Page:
Scanner data generated from electronic paying devices, like cashing desks, are a rich data source on transactions.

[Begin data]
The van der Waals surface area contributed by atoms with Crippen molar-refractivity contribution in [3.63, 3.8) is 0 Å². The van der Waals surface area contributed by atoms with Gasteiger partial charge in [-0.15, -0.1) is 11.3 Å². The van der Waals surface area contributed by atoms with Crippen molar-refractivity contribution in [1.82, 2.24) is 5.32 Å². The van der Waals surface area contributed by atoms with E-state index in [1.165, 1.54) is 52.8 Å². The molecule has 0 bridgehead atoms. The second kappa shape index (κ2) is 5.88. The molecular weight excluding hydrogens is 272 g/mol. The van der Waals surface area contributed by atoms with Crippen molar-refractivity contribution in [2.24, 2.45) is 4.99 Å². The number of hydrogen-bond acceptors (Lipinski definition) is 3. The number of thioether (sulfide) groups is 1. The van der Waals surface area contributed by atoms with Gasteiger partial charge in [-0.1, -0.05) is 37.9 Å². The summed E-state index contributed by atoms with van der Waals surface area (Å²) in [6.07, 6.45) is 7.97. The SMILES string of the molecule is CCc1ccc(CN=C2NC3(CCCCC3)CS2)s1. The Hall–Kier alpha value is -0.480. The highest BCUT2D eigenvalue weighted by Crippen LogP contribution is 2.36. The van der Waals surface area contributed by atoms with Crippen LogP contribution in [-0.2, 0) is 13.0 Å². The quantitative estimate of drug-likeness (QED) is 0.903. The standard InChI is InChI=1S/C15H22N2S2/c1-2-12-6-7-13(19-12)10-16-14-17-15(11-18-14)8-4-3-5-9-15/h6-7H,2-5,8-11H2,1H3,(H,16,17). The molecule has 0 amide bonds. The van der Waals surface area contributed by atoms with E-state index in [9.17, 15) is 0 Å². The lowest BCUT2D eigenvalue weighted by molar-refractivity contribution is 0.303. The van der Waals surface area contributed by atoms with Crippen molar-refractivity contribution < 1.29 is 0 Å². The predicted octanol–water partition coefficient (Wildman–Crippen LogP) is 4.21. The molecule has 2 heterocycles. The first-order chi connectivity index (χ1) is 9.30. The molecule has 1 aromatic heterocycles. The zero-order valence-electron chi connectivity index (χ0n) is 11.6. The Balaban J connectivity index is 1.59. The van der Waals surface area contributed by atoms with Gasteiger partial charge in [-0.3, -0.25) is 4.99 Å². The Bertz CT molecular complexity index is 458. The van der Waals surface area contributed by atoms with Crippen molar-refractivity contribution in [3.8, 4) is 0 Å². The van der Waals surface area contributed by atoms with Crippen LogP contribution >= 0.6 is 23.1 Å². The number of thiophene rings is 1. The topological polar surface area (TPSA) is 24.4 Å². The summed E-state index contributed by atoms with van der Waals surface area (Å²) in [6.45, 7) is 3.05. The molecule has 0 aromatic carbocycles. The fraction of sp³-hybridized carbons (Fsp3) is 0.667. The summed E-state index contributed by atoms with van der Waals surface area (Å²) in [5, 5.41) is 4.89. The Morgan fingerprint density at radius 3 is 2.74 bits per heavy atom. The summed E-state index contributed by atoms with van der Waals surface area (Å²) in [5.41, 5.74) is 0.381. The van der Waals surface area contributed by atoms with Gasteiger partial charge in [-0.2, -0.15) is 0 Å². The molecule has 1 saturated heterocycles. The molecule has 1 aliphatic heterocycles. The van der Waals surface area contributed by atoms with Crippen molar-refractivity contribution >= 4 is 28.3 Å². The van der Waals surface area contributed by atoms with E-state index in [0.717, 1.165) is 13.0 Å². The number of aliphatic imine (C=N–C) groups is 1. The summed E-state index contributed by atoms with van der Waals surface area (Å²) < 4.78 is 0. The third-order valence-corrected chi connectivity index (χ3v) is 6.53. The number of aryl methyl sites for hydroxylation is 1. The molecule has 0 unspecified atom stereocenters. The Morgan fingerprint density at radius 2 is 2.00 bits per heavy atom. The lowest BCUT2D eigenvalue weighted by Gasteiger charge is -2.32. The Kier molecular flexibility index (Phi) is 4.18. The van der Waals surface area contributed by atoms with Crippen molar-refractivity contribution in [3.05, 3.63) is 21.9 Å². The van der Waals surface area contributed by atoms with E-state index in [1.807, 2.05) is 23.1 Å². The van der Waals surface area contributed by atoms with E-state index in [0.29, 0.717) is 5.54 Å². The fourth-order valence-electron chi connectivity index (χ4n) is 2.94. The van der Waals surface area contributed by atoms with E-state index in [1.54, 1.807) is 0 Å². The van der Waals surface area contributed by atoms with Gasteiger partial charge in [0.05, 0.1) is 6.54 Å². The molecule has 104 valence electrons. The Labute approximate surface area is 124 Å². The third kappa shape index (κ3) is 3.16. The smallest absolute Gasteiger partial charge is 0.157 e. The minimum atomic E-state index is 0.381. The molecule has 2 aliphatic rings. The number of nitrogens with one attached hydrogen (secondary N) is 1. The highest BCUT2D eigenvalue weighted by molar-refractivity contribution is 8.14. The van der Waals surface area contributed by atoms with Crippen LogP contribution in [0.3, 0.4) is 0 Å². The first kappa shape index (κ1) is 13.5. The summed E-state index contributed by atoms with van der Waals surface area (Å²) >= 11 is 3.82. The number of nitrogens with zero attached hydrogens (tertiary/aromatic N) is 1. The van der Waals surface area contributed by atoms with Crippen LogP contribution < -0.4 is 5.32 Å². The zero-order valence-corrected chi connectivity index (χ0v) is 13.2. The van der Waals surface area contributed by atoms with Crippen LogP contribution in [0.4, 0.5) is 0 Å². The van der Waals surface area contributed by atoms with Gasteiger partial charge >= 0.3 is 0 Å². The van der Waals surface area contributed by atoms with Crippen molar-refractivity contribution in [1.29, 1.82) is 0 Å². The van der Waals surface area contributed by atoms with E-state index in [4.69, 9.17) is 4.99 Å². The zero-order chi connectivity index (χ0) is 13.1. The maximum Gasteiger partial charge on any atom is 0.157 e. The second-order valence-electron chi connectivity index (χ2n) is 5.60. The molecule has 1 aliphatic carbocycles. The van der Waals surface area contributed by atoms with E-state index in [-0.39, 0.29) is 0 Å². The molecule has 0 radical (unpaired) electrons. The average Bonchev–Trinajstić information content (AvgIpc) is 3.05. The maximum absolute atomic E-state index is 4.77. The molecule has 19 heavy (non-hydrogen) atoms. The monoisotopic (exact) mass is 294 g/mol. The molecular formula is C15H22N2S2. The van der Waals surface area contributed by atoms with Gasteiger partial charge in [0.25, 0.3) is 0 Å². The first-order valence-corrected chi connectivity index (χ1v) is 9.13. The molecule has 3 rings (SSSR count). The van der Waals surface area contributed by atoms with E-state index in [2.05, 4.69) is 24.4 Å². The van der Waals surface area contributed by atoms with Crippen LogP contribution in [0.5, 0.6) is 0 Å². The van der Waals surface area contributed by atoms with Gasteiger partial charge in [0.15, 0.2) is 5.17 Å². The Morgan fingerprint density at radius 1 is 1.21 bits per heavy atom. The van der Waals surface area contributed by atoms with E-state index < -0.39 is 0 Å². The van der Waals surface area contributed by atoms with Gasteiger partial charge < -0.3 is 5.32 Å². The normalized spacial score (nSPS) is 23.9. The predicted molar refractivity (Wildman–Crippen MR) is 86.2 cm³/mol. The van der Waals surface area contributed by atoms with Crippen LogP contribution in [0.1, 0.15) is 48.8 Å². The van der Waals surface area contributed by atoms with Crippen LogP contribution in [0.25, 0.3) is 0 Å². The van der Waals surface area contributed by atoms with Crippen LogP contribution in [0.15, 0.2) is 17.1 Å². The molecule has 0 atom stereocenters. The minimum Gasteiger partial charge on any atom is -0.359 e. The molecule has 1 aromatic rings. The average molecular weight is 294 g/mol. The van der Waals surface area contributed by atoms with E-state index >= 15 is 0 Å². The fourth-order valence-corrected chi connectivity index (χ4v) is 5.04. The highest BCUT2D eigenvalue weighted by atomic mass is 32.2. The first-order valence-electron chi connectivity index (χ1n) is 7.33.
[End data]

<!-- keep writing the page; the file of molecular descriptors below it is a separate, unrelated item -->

More and more countries use scanner data for (segments of) their Consumer Price indices (CPIs), or consider to do so. It is generally agreed that multilateral price index methods are most appropriate for transaction data. A complication of many multilateral methods is the relaunch problem. Price changes due to the replacement of a product by a similar product are not properly measured. A well-known solution is to combine similar products into product clusters. This approach might however produce unit value bias when applied to inhomogeneous product strata. Other correction methods are imputation and product matching. This paper compares clustering, imputation and matching. The impact of these methods is empirically evaluated for different multilateral index methods using transaction data with simulated relaunches.